The Changing Pattern of Non-Small Cell Lung Cancer Between the 90th and 2000th Decades§
Jesus Montesinos*, 1, Marisa Bare2, Elsa Dalmau3, Eugeni Saigi3, Pablo Villace4, Miquel Nogue5, Miquel Angel Segui3, Anna Arnau1, Xavier Bonfill6
Identifiers and Pagination:Year: 2011
First Page: 24
Last Page: 30
Publisher ID: TORMJ-5-24
Article History:Received Date: 26/1/2011
Revision Received Date: 6/4/2011
Acceptance Date: 8/4/2011
Electronic publication date: 21/6/2011
Collection year: 2011
open-access license: This is an open access article licensed under the terms of the Creative Commons Attribution Non-Commercial License (http://creativecommons.org/licenses/by-nc/3.0/) which permits unrestricted, non-commercial use, distribution and reproduction in any medium, provided the work is properly cited.
In Europe, approximately 381,500 patients are diagnosed with non-small cell lung cancer (NSCLC) every year. The aim of this study is to analyse the changes in diagnosis, treatment and evolution during the last two decades, using data from a hospital registry.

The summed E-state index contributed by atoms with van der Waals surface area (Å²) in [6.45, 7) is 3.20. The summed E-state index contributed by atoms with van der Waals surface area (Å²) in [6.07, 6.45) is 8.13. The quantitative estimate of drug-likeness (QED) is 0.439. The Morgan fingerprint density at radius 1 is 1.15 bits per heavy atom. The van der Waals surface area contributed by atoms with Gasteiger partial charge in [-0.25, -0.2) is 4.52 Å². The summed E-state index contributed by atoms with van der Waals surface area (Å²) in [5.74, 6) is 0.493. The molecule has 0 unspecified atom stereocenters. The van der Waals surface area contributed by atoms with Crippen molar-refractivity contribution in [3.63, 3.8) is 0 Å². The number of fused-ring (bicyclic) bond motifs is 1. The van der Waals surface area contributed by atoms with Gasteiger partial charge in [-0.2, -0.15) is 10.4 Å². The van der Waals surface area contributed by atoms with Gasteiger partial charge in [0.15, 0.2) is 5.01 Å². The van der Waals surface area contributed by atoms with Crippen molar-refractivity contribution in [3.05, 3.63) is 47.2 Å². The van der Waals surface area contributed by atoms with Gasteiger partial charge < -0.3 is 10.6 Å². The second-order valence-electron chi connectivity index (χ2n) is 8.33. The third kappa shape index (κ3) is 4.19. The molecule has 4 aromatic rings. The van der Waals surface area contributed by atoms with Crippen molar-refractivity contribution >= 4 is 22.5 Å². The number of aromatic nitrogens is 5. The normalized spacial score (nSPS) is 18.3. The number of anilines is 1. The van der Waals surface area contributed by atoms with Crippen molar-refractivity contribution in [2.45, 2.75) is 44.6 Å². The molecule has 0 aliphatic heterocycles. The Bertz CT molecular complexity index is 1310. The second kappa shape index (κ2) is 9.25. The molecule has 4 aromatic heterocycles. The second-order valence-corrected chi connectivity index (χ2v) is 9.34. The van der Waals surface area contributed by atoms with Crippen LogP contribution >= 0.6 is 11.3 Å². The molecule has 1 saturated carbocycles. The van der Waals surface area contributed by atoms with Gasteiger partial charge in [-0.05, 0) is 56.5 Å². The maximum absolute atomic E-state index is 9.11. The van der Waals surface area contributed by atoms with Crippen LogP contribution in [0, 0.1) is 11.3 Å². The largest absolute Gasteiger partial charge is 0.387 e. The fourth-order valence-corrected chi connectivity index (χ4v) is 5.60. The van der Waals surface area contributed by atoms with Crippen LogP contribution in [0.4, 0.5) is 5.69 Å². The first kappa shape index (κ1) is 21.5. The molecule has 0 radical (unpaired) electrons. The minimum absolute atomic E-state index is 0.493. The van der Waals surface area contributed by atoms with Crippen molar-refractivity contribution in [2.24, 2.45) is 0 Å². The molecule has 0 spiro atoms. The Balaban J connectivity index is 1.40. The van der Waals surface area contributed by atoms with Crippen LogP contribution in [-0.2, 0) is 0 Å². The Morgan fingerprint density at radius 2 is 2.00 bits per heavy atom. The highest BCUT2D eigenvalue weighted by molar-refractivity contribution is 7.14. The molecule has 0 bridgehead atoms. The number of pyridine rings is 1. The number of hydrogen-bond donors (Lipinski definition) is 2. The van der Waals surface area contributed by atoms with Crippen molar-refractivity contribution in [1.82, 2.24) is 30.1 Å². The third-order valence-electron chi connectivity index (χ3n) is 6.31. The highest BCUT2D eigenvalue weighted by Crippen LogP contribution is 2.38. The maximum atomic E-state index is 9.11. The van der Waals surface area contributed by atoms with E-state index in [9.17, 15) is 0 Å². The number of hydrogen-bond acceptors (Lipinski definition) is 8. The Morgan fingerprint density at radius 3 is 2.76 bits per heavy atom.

Material and Methods:
Patients diagnosed with NSCLC at the Corporació Sanitària Parc Taulí-Sabadell (Catalonia, Spain) during the periods 1990-1997 (n=748) and 2003-2005 (n=311) were included. The hospital tumour registry was used for prospective data collection.
Our series shows a significant increase in women diagnosed with NSCLC (6% vs 10.3%; p 0.01) in the latter period; the incidence of adenocarcinomas increased by 20% (31% vs 51.1%), whereas that of squamous cell carcinomas fell (51.3% vs 32.5%; p<0.001). The proportion of patients receiving active treatment also increased significantly, from 56.6% to 76.5% (p<0.001). Disease stage at diagnosis and the number of patients treated by radical surgical resection remained unchanged. Among the favourable independent prognostic factors for survival were: gender (women), age less than 70 years old, Karnofsky index ≥70%, early stage at diagnosis, treatment with chemotherapy, and being diagnosed in the latter period 2003-2005 (HR 0.67). Over this 10-year period, absolute gain in mean survival in our series was 115 days.
The absolute gain in mean survival in NSCLC patients in the period studied was 3.8 months, with a 6.75% increase in 5-year survival. Hospital registry data may help the correct assessment of epidemiological changes and the real effectiveness of treatments, which are sometimes overestimated in clinical trials.